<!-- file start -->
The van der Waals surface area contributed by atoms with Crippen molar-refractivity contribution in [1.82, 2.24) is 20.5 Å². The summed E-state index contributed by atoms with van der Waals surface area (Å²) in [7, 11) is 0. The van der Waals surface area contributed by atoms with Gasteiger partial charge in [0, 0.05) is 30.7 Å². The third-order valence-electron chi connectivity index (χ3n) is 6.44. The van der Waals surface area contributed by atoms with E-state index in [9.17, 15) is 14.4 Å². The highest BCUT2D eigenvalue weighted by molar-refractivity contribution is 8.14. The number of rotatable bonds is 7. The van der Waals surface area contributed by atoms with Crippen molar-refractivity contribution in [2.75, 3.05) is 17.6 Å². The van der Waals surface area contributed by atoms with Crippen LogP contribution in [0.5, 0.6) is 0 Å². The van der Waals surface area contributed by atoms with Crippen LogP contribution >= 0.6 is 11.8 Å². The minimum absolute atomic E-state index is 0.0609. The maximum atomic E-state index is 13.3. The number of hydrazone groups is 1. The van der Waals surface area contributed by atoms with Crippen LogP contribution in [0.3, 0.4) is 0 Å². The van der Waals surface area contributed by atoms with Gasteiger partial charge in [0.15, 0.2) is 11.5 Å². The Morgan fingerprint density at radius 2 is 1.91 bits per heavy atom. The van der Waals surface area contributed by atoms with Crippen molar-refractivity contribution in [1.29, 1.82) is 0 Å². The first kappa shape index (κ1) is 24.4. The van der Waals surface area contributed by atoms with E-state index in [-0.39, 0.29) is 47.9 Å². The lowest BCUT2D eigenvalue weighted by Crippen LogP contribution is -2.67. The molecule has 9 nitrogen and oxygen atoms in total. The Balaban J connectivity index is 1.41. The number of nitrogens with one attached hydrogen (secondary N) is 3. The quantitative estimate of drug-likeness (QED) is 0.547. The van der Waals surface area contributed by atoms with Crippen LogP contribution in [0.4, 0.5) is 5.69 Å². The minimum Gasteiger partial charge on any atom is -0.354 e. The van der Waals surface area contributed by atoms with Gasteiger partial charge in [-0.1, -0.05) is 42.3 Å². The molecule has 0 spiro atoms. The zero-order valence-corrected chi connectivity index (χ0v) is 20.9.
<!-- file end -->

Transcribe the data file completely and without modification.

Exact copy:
The van der Waals surface area contributed by atoms with Crippen molar-refractivity contribution in [1.82, 2.24) is 20.5 Å². The summed E-state index contributed by atoms with van der Waals surface area (Å²) in [7, 11) is 0. The van der Waals surface area contributed by atoms with Gasteiger partial charge in [0, 0.05) is 30.7 Å². The third-order valence-electron chi connectivity index (χ3n) is 6.44. The van der Waals surface area contributed by atoms with E-state index in [9.17, 15) is 14.4 Å². The highest BCUT2D eigenvalue weighted by molar-refractivity contribution is 8.14. The number of rotatable bonds is 7. The van der Waals surface area contributed by atoms with Crippen molar-refractivity contribution in [2.75, 3.05) is 17.6 Å². The van der Waals surface area contributed by atoms with Crippen LogP contribution in [0.5, 0.6) is 0 Å². The van der Waals surface area contributed by atoms with Crippen LogP contribution >= 0.6 is 11.8 Å². The minimum absolute atomic E-state index is 0.0609. The maximum atomic E-state index is 13.3. The number of hydrazone groups is 1. The van der Waals surface area contributed by atoms with Crippen LogP contribution in [0.3, 0.4) is 0 Å². The van der Waals surface area contributed by atoms with Gasteiger partial charge in [0.15, 0.2) is 11.5 Å². The Morgan fingerprint density at radius 2 is 1.91 bits per heavy atom. The van der Waals surface area contributed by atoms with Crippen molar-refractivity contribution in [1.29, 1.82) is 0 Å². The first kappa shape index (κ1) is 24.4. The van der Waals surface area contributed by atoms with E-state index in [-0.39, 0.29) is 47.9 Å². The lowest BCUT2D eigenvalue weighted by Crippen LogP contribution is -2.67. The molecule has 9 nitrogen and oxygen atoms in total. The Balaban J connectivity index is 1.41. The number of nitrogens with one attached hydrogen (secondary N) is 3. The quantitative estimate of drug-likeness (QED) is 0.547. The van der Waals surface area contributed by atoms with Crippen LogP contribution in [0.4, 0.5) is 5.69 Å². The minimum Gasteiger partial charge on any atom is -0.354 e. The van der Waals surface area contributed by atoms with Gasteiger partial charge in [-0.1, -0.05) is 42.3 Å². The molecule has 0 spiro atoms. The zero-order valence-corrected chi connectivity index (χ0v) is 20.9.